A team of Rice University engineering seniors created a device to lift the weight from the abdomens of obese patients undergoing surgery. The R-Aides device uses suction cups hooked to vacuum to help patients under light sedation breathe. Image: Jeff Fitlow/Rice University
The best doctors strive to relieve their patients’ burdens.
A physician in Houston asked Rice University
students to help him do so in the most literal way.
A team of bioengineering seniors built a prototype device to
literally lift the weight from obese patients who, while undergoing surgical
procedures, might otherwise have trouble breathing.
The respiratory assist device built by Team R-Aides uses
suction cups attached to a horizontal beam and tied in to a vacuum pump to
gently lift the abdomens of patients who are on their backs and under light
sedation. Though the suspension device would not be suitable for patients under
heavy sedation or who are undergoing abdominal surgery, it could be invaluable
to surgeons performing operations that involved the upper or lower body.
The students—Gabriel Ochoa, Marisa Prevost, Norman Truong,
Daeun Yoon, and Justin Yun—accepted the challenge last fall as their senior
design capstone project, required of most graduates of Rice’s George R. Brown
School of Engineering.
Mehdi Razavi, director of electrophysiology clinical
research at the Texas Heart Institute (THI), brought his idea to Rice last
year. He had had success in the past working with students at the Oshman
Engineering Design Kitchen (OEDK). “One of the highlights of working in the
medical center is working with Rice and Maria (Oden) on senior design
projects,” said Razavi, co-adviser on the project with Oden, OEDK director and
a professor in the practice of engineering education.
He found his inspiration on the job.
“Almost all of these ideas come during a procedure, when you
have the ‘What if?’ moment,” Razavi said. “I was in the midst of a surgical
procedure on a very obese patient when he started snoring, which implies the
airway may be a little bit occluded. We could see that his oxygen levels were
going down, and he was trying to push against his abdominal contents to
“I thought if there was a way to support his belly, he would
probably do much better and there would be less chance of having to declare an
emergency and put a breathing tube in,” he said.
Razavi envisioned a device that could not only help patients
breathe by gently relieving pressure on the abdomen, but would also save
hospitals money. “Hospitals aren’t reimbursed by the insurance companies for
medical complications,” he said. “This could help avoid the cost of having to
put a breathing tube in, which is not going to be reimbursed.”
The doctor’s pitch to the Rice students “sounded a little
weird,” Truong said. But a search of the literature by Razavi and the team
turned up no evidence that such a device already existed.
“I would have heard about it,” Razavi said.
“We asked around to see if doctors were interested,” Prevost
said. “It seems like it’s an issue they just deal with. They get assistants to
hold up the weight or pick it up themselves, but when we asked them if they’d
be interested in a device, they said, ‘Yeah, that would be good.'”
Razavi, a cardiologist, installs pacemakers through the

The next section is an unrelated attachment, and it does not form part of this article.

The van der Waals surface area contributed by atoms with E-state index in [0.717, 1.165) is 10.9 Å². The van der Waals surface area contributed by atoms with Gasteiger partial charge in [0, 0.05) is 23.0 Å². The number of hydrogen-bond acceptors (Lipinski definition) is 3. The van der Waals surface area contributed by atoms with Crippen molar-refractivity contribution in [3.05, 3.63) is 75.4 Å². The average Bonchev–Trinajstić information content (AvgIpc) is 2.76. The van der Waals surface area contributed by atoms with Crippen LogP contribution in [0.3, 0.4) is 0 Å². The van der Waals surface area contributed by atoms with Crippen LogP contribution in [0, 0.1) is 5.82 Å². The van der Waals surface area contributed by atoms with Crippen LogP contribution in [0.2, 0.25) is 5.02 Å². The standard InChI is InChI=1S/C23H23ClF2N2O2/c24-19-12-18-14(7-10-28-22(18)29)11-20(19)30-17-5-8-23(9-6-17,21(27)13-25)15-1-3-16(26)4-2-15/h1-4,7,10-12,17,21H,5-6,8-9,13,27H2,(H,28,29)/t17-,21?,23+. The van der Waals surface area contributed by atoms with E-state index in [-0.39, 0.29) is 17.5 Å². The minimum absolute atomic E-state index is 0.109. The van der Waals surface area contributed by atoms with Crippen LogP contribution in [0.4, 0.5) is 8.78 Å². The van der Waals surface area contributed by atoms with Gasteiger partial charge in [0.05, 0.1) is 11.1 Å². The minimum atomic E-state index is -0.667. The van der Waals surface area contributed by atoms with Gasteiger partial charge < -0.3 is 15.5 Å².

chest and accesses arteries to the heart through the groin. He said he would
use a respiratory assist device “for everything I do. A lot of the time, the
abdominal content pushes down and distorts the whole anatomy of the groin, so I
could use this to hold it back. But I can see it being used in any number of
ways, not only in hospitals and cardiac catheterization labs but also in
Once they decided noninvasive suction was the proper
approach, the students needed suction cups that would gently caress the skin
without bruising it while maintaining the vacuum. “The cups we used come from
breast pumps,” Yoon explained. “They have flexible rubber rims that conform to
the contours of the skin, so they keep a good seal.”
The cups, which would link to an operating room’s vacuum
system, are suspended from a horizontal beam that bears the weight. The
students and Razavi served as test subjects for the prototype by lying on their
backs with a weighted slab of silicone, which mimics human tissue, on their chests.
“It was a simple, nothing-can-go-wrong test,” Ochoa said. “We had the subjects lie down on a table, and we put 40 lbs of weight on their
stomachs to see how their vitals changed. We expected their CO2
levels to drop—we had a pulse oximeter on them—but we didn’t find a
statistically significant change. But we did find their heart rates increasing
quite a bit to compensate.”
“I got the full 40-lbs treatment,” said Razavi, who also had
the cups attached to his real skin. “The suction was a concern; they left it on
for, I think, a good hour.” The doctor said he took “a good dose” of aspirin
the day before to mimic the condition of patients likely to be on blood
thinners and whose skin would be extra sensitive as a result. “At the end, my
skin was a little red, but there was no bruising,” he said, either after the
test or the next morning.
A provisional patent has been filed for R-Aides’ invention,
which may be developed by Saranas, a medical device company founded by Razavi
and recent Rice alumnus Alex Arevalos. The students said their prototype cost
less than $200 to make. The most expensive components were the custom-printed
plastic connectors fabricated on the OEDK’s 3D printer. Injection molding those
parts would cut the cost even further, they said.
“The device will be very cheap, and the amount of training
required to use it will be nominal,” Razavi said. “And the approval process,
the regulatory pathway, is likely to be quite straightforward. I’ve run this by
a regulatory specialist, and we believe strongly that it’s going to be an FDA
Class 1, which is basically more paperwork than anything else.”